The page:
Tuesday, 5 July 2016


“The next step…is in the hands of tomorrow.”

The Raven wasn’t the only Hollywood film that would trouble the censors in 1935. Another, far more infamous one was the undeniably controversial Life Returns, the first horror film to fairly be labelled a documentary of sorts as well – shoe-horning in an actual operation on-screen carried out by a real surgeon who restores life to a dead dog. The surgery itself is ultimately as life-affirming in tone as in actuality (mercifully so since as a dog-lover I approached this with great trepidation) but there was no way this would be an easy sell to a typical audience, and this real footage at the end earned the film an outright ban in Britain in all media for decades.

I first read about Life Returns as a boy in Denis Gifford’s marvellous A Pictorial History of Horror Movies, in which he inadvertently teased the pre-internet 1970’s reader: “Of all horror films, Life Returns is the most ‘lost’. Never seen In England, even in today’s relaxed climate; never reprinted for television; unpreserved by archives, unmentioned by historians, unregistered even for copyright; yet it was the only documentary horror film”.

Obviously, to an impressionable mind, this total erasure of a film conjures up all kinds of imagined horrific forbidden possibilities, a curiosity that demands to be eventually satisfied. Thankfully, due to social media, the film is available in a good enough copy to finally see what all the fuss was about.
For the most part, as it needed to make money back from a cinema release, the ground-breaking medical footage that Life Returns ends with had to be padded out with dramatic scenes concocted to appear as a legitimate movie. Directed by Eugene Frenke from a script by five writers including Mary McCarthy and James P Hogan, these are competent enough but worthy of little interest as simply connective tissue between fiction and the real footage.

A prologue is at pains to point out the veracity of the stunning operation we will finally see (once the less stellar dramatics have been dispensed with) – a signed affidavit by the surgeon himself Dr Robert Cornish: “…This part of the picture was originally taken to retain a permanent scientific record of our experiment. Everything shown is absolutely real. The animal was unquestionably and actually dead, and was brought back to life…”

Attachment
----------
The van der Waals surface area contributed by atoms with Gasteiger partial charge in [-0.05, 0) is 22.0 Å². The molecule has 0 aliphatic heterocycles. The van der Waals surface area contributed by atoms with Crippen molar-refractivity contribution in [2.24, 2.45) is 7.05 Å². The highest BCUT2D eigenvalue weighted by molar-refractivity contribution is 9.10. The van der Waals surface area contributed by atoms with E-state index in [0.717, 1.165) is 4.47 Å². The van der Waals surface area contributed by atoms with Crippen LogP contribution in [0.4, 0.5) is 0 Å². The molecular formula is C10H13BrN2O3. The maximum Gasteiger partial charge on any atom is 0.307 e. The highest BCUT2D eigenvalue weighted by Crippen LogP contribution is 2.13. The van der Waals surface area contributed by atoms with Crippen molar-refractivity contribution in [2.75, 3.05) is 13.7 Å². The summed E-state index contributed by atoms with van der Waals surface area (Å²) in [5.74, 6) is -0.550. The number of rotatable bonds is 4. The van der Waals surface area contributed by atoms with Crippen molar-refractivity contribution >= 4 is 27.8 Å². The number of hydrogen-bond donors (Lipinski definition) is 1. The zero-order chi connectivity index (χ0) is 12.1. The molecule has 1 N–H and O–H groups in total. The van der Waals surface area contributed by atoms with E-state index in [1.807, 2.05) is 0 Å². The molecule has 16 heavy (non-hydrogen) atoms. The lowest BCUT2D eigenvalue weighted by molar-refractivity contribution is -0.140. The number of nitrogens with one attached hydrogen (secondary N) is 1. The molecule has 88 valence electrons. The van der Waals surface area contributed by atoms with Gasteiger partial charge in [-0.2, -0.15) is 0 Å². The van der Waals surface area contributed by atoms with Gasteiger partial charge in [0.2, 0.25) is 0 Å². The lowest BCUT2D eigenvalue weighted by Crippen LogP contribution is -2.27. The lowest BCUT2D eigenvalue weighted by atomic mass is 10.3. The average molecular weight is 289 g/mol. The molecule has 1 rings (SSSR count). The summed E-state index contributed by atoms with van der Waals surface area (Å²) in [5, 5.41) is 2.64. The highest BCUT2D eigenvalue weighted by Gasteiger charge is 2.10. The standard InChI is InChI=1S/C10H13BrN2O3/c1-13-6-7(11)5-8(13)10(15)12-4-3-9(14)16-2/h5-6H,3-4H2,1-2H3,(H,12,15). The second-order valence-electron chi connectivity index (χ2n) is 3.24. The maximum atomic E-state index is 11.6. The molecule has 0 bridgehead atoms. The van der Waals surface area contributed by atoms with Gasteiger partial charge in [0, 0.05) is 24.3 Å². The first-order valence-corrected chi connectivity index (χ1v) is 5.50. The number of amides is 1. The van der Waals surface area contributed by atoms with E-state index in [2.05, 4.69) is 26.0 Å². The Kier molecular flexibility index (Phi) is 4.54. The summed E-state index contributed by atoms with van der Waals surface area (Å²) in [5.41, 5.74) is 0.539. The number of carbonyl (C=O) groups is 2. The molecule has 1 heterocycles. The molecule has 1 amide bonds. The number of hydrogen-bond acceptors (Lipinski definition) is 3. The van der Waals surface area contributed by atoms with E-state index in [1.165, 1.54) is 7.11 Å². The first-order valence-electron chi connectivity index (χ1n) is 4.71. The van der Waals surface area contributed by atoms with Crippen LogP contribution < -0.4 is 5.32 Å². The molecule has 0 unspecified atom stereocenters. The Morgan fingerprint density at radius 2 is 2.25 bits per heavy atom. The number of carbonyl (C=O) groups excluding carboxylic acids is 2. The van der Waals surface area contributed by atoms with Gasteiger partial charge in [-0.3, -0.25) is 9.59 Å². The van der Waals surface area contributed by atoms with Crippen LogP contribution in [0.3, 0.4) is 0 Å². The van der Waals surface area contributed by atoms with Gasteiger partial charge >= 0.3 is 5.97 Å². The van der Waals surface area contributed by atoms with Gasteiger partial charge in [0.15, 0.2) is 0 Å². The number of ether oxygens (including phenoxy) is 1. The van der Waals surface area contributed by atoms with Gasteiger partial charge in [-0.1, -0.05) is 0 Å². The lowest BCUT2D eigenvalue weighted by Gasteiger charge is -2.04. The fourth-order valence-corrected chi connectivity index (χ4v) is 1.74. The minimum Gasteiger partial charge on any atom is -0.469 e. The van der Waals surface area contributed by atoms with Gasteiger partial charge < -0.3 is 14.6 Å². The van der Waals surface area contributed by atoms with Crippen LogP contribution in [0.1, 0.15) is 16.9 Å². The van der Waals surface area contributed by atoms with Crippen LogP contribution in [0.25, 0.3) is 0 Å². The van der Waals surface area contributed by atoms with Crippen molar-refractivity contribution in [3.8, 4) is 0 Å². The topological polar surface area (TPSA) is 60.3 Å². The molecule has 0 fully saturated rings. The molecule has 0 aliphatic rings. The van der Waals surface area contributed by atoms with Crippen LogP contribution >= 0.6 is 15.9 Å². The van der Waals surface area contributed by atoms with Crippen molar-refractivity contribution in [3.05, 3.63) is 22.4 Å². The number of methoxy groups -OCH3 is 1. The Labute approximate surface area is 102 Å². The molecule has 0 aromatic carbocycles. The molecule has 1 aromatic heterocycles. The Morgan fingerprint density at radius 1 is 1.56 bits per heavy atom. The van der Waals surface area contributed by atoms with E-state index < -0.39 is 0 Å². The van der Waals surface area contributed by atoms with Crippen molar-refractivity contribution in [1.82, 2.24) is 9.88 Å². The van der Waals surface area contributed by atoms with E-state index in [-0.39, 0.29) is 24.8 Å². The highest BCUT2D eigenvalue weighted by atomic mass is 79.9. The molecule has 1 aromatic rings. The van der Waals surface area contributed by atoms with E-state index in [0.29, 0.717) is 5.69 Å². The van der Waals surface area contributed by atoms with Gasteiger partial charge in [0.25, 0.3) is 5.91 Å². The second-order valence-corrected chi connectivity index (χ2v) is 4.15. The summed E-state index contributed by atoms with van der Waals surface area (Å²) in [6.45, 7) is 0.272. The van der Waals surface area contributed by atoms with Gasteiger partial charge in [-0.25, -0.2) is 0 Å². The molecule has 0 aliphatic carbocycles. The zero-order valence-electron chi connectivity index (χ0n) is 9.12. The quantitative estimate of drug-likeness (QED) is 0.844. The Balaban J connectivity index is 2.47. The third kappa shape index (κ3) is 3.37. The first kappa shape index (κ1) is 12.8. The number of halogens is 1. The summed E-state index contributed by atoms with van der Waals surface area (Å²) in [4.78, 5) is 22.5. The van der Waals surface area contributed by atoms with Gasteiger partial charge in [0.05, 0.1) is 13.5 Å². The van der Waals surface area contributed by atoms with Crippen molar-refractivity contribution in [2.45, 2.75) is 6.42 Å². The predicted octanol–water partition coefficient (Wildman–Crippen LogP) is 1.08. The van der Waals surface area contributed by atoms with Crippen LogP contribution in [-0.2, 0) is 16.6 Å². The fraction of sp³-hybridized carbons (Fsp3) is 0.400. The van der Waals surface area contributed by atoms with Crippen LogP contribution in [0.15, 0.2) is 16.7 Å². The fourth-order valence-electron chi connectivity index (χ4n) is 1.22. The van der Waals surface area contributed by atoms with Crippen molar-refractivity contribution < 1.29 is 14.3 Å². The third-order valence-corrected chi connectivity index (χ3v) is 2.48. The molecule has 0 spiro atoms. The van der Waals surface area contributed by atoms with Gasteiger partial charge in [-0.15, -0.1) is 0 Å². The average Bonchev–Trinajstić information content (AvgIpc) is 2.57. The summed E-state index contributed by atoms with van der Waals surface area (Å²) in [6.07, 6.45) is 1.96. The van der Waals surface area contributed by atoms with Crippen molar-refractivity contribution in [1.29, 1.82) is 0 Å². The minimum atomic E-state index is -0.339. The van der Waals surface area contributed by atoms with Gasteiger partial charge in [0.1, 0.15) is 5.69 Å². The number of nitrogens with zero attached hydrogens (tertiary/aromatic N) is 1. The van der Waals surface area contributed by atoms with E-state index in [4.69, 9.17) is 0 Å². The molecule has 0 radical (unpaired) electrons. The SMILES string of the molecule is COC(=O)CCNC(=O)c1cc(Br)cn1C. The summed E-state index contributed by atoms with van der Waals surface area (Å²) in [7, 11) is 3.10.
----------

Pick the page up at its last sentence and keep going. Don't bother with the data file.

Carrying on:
The fictional soap-opera begins by detailing the light-hearted pre-graduation college times of three doctors, one of whom goes on to work at the fictional Arnold Research Laboratories where he hopes to gain funding for his experiments into the resurrection of life. He is Dr John Kendrick (Onslow Stevens), who does the heavy (and heavy-hearted) lifting of the film for the most part. He finds his employer Mr Arnold, like many in the latter-day pharmaceutical industry, is in the business of seeking commercial reward not humanitarian breakthroughs, and when shunted over from his noble pursuit to Arnold’s “better facial creams, better nail polish, better dandruff cures”, the bristling is more from him than the product: “Best brushes on the market! Is that what you want?” he cries in self-loathing to his society beauty wife Valerie Hobson. She would make another tempestuous match as a scientist’s wife that same year playing Henry’s wife Elizabeth in Bride of Frankenstein.

Tragically, after Kendrick loses his job, he goes downhill - his wife dies and their son Danny (George P. Breakston) is made a ward of the state since his wrecked father can no longer support either of them. To make matters worse, Danny’s beloved dog Scooter is taken by the dog pound and gassed – unseen, I hasten to add. The focus of the narrative shifts somewhat as we see the young boy rally a little in being befriended by a Dead End Kids-style street gang.

Fortunately, this manipulative Chaplinesque melodrama eventually makes way for the real substance of the film. The actors become witnesses to the spliced-in genuine surgical wonderment contrived so as to appear carried out upon Scooter by Dr Cornish, and what a ghoulishly compelling scene it is. One of his crack team sucks oxygen from a tube then breathes it mouth-to-mouth into the unconscious pooch, whilst the rest labour over various paraphernalia including an injected ‘resuscitation fluid’, verbally assuring the viewer along the way of the dog’s gradual safe revival . Finally, Scooter’s racing pulse and nervous system is calmed with Nembutal and the slightly harrowing sight of him strapped on his back paws in the air and yelping softly is softened when he raises his head to lick Danny’s face - albeit possibly after-the-fact footage.

The extraordinary real achievement of Cornish and his team is then crowned with mournfully-toned and unnecessary closing remarks by the eclipsed fictional bystander Dr Kendrick: “This is the culmination of a dream. Dr Stone and I are merely contributions to his fulfilment”. (This puts me in mind of Robert Prosky’s hilariously indignant line in Broadcast News: “Who cares what you think?”)

Life Returns is a bold attempt to give 1930s cinemagoers something provocative and edifying to go with their easier entertainments. In a sense, it’s Frankenstein for real – or a reverse snuff movie if you will. However it’s impossible to imagine an audience chowing down on popcorn and soft drinks whilst spectating on a distressed reviving dog strapped to an operating table. ‘What were they thinking?’ might be a fair question to posit when this project was being greenlit. 

I admire Scienart Pictures for bringing the remarkable science to Joe Public. By watering down the science with fake back-story contrivance though, they risked obscuring and trivialising the work as well as showing poor taste in judgement. Life Returns was simply an unworthy, wrong-headed platform.

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